Lancaster - A city full of surprises
PUBLISHED: 11:31 26 June 2012 | UPDATED: 11:41 22 August 2014
There are lots of landmarks in Lancaster but there's much more to the city than meets the eye, as Amanda Griffiths reveals<br/>Photography by John Cocks
Lancaster is well known for its magnificent castle and Priory Church which keep a watchful eye on the city below. Then of course, there’s the iconic Ashton Memorial which rises splendidly from the beautiful setting of Williamson Park. Combine these with the ultra-modern Millennium Bridge which crosses the River Lune and it seems Lancaster is a pretty perfect fit on the tourist map.
However, the city isn’t content to rest on its laurels and is hard at work to make sure there’s plenty on offer, not just for tourists but for residents, students and businesses.
Oh yes, there’s much more to Lancaster than meets the eye. Who would have thought for a start that its library is a hive of activity when it comes to the music scene? These gigs aren’t just local teenagers, jamming with and entertaining their mates, they feature some top stars including actress Juliette Lewis’s band and UK chart topper Adele. The Lightning Seeds’ Ian Broudie and James Walsh, of Starsailor, appeared there last month.
The ‘Get It Loud in Libraries, project was designed specifically to give people, especially young people who love modern rock and pop, a great time in a library and re-set their preconceptions about what we do and what we stand for,’ says Stewart Parsons at Lancaster Library. ‘It’s a route back in for those people who have lost the library habit, or who never had it to begin with.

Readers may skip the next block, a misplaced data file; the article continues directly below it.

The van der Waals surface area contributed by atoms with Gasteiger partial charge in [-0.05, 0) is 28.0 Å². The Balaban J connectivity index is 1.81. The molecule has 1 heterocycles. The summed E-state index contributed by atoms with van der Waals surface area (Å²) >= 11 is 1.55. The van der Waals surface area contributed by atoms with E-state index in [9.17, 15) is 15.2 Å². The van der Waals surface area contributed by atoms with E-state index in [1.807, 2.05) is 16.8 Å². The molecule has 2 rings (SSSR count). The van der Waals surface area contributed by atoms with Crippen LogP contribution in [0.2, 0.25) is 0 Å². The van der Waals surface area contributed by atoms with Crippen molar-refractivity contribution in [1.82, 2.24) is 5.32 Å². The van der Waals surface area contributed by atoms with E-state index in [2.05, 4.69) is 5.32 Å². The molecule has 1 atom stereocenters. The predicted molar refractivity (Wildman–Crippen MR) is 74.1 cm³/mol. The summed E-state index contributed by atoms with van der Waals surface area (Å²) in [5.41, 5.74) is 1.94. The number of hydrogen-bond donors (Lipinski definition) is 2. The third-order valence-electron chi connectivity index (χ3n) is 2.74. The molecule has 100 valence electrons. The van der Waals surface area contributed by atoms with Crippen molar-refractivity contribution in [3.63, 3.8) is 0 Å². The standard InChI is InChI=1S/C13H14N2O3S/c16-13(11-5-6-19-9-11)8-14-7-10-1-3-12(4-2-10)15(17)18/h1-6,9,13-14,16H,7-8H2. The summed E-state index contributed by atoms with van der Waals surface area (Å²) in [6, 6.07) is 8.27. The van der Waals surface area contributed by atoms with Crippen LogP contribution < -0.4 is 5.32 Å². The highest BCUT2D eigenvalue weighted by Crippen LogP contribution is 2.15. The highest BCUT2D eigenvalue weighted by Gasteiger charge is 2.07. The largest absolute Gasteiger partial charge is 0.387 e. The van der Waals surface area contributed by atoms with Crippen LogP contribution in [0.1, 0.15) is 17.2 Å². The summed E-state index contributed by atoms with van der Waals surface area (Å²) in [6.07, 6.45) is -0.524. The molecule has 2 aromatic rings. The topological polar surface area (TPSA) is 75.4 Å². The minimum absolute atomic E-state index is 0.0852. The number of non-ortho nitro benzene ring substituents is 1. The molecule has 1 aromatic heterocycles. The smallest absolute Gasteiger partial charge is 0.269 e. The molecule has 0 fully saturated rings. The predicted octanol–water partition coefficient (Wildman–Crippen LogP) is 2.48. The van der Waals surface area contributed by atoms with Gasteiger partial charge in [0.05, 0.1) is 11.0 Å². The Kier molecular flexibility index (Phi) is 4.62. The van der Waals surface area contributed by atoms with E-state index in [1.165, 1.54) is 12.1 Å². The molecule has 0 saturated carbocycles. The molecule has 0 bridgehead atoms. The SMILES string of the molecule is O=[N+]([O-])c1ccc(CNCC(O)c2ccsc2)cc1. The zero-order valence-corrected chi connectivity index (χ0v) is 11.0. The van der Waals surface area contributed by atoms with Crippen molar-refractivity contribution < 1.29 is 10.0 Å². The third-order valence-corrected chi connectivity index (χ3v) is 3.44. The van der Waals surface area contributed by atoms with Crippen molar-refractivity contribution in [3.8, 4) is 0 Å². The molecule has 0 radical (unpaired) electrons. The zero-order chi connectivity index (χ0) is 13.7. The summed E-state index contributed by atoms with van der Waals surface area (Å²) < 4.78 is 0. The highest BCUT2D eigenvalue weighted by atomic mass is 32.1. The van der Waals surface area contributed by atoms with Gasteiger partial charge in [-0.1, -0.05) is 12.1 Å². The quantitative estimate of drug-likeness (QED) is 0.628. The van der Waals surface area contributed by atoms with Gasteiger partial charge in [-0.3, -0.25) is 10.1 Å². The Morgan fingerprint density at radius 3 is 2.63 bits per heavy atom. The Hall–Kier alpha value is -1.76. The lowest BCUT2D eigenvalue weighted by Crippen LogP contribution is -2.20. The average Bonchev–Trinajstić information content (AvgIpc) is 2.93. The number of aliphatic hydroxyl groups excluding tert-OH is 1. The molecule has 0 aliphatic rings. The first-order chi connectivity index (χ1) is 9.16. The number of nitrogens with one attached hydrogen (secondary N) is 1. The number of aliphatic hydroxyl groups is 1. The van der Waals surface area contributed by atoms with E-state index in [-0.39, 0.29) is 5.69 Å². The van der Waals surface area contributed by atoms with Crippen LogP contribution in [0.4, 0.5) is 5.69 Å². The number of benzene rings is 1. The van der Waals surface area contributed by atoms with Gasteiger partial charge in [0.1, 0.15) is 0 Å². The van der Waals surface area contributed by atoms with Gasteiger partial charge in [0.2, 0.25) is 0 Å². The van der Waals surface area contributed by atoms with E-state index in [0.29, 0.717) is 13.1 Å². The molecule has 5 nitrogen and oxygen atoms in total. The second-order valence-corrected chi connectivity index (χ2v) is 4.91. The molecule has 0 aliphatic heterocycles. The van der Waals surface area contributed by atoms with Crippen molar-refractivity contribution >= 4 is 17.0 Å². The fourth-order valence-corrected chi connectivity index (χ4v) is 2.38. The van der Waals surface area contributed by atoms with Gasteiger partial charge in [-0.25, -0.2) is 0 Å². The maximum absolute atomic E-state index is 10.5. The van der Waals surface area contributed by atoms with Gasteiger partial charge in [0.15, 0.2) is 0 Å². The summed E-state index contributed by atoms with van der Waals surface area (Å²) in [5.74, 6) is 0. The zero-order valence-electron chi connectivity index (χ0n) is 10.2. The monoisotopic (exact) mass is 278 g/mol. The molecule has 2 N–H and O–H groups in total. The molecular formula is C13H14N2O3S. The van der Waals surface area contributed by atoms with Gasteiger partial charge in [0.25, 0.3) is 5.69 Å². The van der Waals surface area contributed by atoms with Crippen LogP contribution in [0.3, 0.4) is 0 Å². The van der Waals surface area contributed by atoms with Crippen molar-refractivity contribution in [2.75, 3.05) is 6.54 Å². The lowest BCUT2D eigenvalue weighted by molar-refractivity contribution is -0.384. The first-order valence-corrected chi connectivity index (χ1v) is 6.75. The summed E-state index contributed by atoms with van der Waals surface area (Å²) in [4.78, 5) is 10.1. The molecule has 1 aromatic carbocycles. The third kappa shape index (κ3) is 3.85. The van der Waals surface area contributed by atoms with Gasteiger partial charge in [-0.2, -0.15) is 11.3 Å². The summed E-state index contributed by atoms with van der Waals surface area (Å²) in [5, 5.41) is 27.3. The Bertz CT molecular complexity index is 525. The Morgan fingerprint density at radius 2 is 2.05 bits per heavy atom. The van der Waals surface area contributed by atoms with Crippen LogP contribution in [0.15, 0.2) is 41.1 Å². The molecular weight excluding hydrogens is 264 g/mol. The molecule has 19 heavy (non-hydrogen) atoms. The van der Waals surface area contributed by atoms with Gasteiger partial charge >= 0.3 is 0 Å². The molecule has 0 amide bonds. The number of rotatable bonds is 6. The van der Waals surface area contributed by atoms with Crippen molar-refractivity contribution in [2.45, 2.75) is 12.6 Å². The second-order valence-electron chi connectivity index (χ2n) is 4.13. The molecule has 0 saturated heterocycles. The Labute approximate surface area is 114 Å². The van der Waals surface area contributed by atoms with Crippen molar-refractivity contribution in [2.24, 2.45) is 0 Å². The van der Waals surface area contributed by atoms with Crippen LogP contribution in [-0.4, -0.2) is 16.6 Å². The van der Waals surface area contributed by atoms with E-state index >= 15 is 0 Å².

‘Get It Loud In Libraries’ is less concerned with preserving the dusty past than presenting the future through live music. For example, Adele played the library 12 months before her
debut album was released. Then she became the ‘face and voice’ of 2008. The same situation has arisen with Florence and the Machine acclaimed in the Critic’s Choice section at the Brit Awards in 2009. Florence played a sell out show at Lancaster Library in November 2008.
The idea, in fact, has become so popular that libraries in Burnley and Skelmersdale are holding their own gigs. Last year alone saw 3,097 people attend the Lancaster gigs, 1,692 of them were new visitors to the library.
It’s good to see such innovations but they don’t stop with the library gigs.
December saw the official launch of The Storey Creative Industries Centre in Meeting House Lane, which has seen a £3.5 million refurbishment of the Storey Institute, including the Storey Art Gallery. Along with the gallery, people can now find a contemporary bar and restaurant, visitor centre and there’s business units on the upper floors for the city’s ‘innovators’.